REVIEW / CONCERT
Suntory Hall Chamber Music Academy and Yong Siew Toh Conservatory of Music
Conservatory Concert Hall
A host of concerts has been taking place in Singapore to celebrate 50 years of diplomatic ties between the country and Japan and among them is the chamber concert held last Friday, which featured a collaboration between the Yong Siew Toh Conservatory of Music and the Suntory Hall Chamber Music Academy.
The prestigious Tokyo music academy provides young professional musicians opportunities to work with established artists and 11 of its musicians performed with seven students from the Singapore conservatory.
Together, they held two concerts last weekend. The one at the Conservatory Concert Hall last Friday featured movements from works that were performed in their entirety the next day at the National Gallery Singapore.
The first concert opened with the first movement of Beethoven's Gassenhauer Trio (Op. 11), which had Miao Kaiwen's clarinet blending resonantly with Airi Niwa's cello playing and Asaki Ino's piano performance. The balance was excellent with crisply delivered phrasing supported by wholeness of tone.
The three were then joined by violinist Oleksandr Korniev and the foursome floated dreamily through the ethereal sound world of Toru Takemitsu's Quatrain II. In this combination of instruments - which is also seen in Messiaen's Quartet For The End Of Time - the clarinet provided the main thematic interest and it was complemented by the lush harmonies on the piano and string dissonances.
This was a slow-moving piece of work where the pauses, silences and echoes played a major part in the musical discourse, evoking a sense of perpetual stasis and leaving a deep impression on the listeners.
Ernest Chausson's concerto, on the other hand, was the diametric opposite of zen. It is unusually scored for piano, violin and a string quartet and given its demanding parts and ambitious symphonic pretensions, the six players could be excused for a performance that did not totally gell in the monumental opening movement.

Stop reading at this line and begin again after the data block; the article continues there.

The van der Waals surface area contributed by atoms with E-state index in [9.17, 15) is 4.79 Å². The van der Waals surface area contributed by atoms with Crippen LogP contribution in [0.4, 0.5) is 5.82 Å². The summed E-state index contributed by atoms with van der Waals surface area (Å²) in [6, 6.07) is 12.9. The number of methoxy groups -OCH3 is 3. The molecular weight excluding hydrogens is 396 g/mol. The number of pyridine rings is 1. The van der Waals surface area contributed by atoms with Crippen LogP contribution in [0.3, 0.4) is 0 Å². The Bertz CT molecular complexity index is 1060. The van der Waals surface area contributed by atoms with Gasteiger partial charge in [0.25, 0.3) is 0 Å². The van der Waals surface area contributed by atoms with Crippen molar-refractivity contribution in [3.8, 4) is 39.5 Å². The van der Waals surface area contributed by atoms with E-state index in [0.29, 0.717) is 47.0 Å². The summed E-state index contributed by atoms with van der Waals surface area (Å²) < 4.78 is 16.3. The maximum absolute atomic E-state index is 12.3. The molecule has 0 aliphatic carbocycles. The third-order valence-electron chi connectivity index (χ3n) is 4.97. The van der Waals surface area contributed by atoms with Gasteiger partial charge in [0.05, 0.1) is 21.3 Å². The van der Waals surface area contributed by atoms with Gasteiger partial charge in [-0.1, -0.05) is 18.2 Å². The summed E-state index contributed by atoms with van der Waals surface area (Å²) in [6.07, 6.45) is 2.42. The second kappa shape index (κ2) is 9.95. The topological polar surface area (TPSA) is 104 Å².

Korniev's violin solo sounded more attuned to the string quartet (violinists Orest Smovzh and Martin Peh, violist Ho Qian Hui and cellist Christopher Mui) and it rendered Kosuke Akimoto's florid piano playing almost as a peripheral figure.
Takemitsu's Le Son Calligraphie for eight string players opened the second half of the evening's concert. Seated in a semi-circle, each player in the conservatory's string quartet was placed opposite a corresponding member of the L'espase String Quartet (violinists Gentaro Kagitomi and Kyo Ogata, violist Moe Fukui and cellist Takuya Yuhara) from Japan.
The musicians dovetailed seamlessly in the three short, terse movements. The major solos went to the Japanese players and they were well supported by the performers from Singapore.
The final selections for the evening's programme were two movements from Antonin Dvorak's String Quintet No. 2 (Op. 77), with Japan's Arpa Quartet (violinists Nao Tohara and Kyoko Ogawa, violist Ayane Koga and cellist Yu Ito) joined by the conservatory's Zhang Jianzhe on double bass. The slow third movement radiated warmth in its stillness, almost approximating the spirituality to be found in Schubert's great String Quintet. The ebullience and cheer of its folk music-inspired finale closed the concert on an ecstatic high.
These 18 musicians will reprise their performance at the Suntory Hall in Japan on June 10.